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Verbal assault of 'Bambaiya' Hindi

Tuesday, 12 December 2006 - 9:08pm IST
A south Indian senior citizen VS Gopalakrishnan laments the lack of verbs of respectful address in Bambaiya Hindi.

VS Gopalakrishnan. Worli


Fifty years ago, I realised that Hindi was going to form a unifying blanket over India. I chose Hindi over my mother tongue Tamil and, the then fashionable, French as the second language. I knew my future could take me anywhere in India.


The then Madras was running amuck with educated Brahmin mamis vigorously taking courses in pristine Hindi, probably for some unfathomable atonement. The Hindi Prachar Sabha was very active in those years. At the same time, the Dravida movement was gaining momentum too. Hindi was seen as a north Indian imposition and as Tamil gained ascendancy, even English got a drubbing. Despite the growing linguistic chauvinism, Hindi movies were a rage.


Now, 50 years later, the entire country is under the influence of spoken Hindi, if not written Hindi. The language conquered India mainly because of the 600-odd Hindi movies of unspeakable quality and not because of numerous language commissions and parliamentary bodies. Of course, TV, CDs and DVDs also did their bit.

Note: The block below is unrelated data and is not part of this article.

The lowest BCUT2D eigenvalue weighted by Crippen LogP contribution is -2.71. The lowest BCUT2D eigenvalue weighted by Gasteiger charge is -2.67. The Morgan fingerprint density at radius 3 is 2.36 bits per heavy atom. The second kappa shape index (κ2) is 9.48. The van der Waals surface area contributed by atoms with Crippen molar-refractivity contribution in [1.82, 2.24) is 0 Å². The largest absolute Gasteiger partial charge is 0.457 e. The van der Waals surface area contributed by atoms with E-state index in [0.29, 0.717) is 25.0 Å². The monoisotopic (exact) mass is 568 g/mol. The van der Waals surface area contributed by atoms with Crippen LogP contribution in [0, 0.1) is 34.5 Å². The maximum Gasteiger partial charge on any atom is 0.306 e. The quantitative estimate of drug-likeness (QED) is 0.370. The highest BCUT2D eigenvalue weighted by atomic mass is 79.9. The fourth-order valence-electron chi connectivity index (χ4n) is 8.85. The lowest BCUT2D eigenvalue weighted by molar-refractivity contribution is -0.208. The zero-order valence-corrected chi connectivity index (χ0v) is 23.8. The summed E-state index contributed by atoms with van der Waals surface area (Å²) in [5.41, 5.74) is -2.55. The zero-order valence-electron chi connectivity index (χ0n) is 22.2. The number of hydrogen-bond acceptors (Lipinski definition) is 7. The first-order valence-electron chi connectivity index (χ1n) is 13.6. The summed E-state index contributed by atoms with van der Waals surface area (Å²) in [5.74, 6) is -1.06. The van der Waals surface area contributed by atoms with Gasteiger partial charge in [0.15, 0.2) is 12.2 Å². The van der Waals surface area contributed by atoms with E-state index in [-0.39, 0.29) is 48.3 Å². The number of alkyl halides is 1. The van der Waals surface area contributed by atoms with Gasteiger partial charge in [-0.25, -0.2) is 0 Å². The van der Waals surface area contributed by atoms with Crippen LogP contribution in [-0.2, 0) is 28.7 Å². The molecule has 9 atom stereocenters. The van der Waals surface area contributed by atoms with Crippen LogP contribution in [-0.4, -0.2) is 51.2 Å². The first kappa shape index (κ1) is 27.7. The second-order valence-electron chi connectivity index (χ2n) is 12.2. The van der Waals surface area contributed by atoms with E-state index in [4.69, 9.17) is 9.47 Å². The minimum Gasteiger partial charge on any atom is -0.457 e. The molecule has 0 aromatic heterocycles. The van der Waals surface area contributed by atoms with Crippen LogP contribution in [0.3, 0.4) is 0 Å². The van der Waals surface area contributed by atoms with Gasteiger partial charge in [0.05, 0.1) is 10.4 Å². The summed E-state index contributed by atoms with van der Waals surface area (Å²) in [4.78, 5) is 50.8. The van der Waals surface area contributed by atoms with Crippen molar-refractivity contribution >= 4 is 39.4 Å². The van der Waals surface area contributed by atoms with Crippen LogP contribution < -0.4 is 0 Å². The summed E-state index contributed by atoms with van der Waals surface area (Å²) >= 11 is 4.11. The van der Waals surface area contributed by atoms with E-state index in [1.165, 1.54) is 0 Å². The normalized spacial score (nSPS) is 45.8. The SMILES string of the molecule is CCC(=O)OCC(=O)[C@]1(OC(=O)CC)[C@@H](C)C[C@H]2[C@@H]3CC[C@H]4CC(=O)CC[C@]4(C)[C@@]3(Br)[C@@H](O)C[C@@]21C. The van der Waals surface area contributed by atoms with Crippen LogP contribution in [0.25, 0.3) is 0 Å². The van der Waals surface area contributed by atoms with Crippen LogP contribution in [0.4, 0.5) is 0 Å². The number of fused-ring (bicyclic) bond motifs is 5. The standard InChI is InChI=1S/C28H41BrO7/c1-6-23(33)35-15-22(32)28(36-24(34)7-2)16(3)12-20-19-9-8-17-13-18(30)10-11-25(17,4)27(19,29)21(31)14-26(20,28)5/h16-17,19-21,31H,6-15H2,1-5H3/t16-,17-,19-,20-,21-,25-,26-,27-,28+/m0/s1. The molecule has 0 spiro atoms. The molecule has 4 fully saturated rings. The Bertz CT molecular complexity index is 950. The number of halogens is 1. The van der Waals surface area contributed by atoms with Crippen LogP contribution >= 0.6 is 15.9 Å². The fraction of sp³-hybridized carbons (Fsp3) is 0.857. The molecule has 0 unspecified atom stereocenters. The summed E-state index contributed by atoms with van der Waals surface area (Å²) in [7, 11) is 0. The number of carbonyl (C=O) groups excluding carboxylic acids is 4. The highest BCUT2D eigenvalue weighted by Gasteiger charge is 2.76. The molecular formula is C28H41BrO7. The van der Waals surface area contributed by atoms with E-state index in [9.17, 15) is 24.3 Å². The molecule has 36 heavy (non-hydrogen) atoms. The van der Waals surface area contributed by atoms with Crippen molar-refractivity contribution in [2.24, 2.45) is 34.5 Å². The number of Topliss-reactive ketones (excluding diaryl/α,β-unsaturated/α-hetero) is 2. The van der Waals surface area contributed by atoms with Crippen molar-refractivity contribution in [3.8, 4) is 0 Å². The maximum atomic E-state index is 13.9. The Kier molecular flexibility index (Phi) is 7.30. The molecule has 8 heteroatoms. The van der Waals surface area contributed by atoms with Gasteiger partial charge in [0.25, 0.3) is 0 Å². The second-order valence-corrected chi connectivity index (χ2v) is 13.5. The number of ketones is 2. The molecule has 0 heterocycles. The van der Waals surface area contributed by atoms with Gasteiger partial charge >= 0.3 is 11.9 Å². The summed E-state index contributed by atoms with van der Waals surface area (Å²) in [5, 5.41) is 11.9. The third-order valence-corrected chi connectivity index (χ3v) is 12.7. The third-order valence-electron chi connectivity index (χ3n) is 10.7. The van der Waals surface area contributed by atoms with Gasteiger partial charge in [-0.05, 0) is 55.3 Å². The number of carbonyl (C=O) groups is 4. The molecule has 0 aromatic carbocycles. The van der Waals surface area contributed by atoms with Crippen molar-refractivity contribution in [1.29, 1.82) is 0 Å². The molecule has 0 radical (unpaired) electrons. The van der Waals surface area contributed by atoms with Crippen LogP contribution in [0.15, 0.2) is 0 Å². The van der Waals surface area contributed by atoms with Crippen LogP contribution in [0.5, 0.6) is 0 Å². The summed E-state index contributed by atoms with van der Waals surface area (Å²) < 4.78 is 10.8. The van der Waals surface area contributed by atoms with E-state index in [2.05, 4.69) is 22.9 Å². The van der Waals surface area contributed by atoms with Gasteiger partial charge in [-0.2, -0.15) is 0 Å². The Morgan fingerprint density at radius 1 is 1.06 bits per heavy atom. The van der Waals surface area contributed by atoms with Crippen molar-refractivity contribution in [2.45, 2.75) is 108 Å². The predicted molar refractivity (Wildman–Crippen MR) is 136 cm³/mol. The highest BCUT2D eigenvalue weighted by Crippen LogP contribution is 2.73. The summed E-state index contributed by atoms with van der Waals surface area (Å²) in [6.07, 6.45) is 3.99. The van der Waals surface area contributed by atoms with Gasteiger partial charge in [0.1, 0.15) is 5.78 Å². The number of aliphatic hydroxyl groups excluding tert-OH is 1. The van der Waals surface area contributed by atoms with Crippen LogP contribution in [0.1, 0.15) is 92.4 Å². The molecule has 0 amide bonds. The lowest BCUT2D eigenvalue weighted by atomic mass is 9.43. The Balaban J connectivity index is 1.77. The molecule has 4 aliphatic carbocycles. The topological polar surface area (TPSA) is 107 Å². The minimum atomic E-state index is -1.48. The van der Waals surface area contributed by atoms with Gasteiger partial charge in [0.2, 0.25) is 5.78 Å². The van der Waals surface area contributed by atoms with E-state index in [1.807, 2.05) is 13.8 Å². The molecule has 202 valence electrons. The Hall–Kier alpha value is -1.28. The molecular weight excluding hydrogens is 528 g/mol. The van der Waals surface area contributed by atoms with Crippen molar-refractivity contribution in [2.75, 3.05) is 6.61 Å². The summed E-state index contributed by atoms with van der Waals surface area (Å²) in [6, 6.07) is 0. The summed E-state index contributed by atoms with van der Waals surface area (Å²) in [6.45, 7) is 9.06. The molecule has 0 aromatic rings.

During my 20-year stay in Madras, I could barely understand the 'street Tamil' spoken by the majority. So for me the khadiboli dialect of Hindi, coming close to the official Hindi, is good enough. Of course, I miss out the sage pronouncements of Lalu Yadav, Mulayam and such others whenever they make speeches on TV. I would, however, put Uma Bharati on a high pedestal — her flawless Hindi draws you into a vortex of admiration.


Now the Bambaiya Hindi has become a torment for me, and being assaulted by it every day I find my self-respect fast vanishing. When Hindi grammar has allowed for fine distinctions in verb forms unlike in English, it is lamentable that verbs of respectful address have practically vanished. As a senior citizen, I wait to be addressed Udhar poochiye and Idhar aayiye. But everybody in Mumbai flings imperatives such as Udhar poocho and Idhar aav. While taking leave, tiny tots visiting my house simply say Chalo and vanish.


I do not mind being subject to the Bollywood-generated lingo such as Paani bharela haiAadmi khadela hai, Kutta padela hai etc. However, being a senior citizen, it simply hurts when you are told jao.




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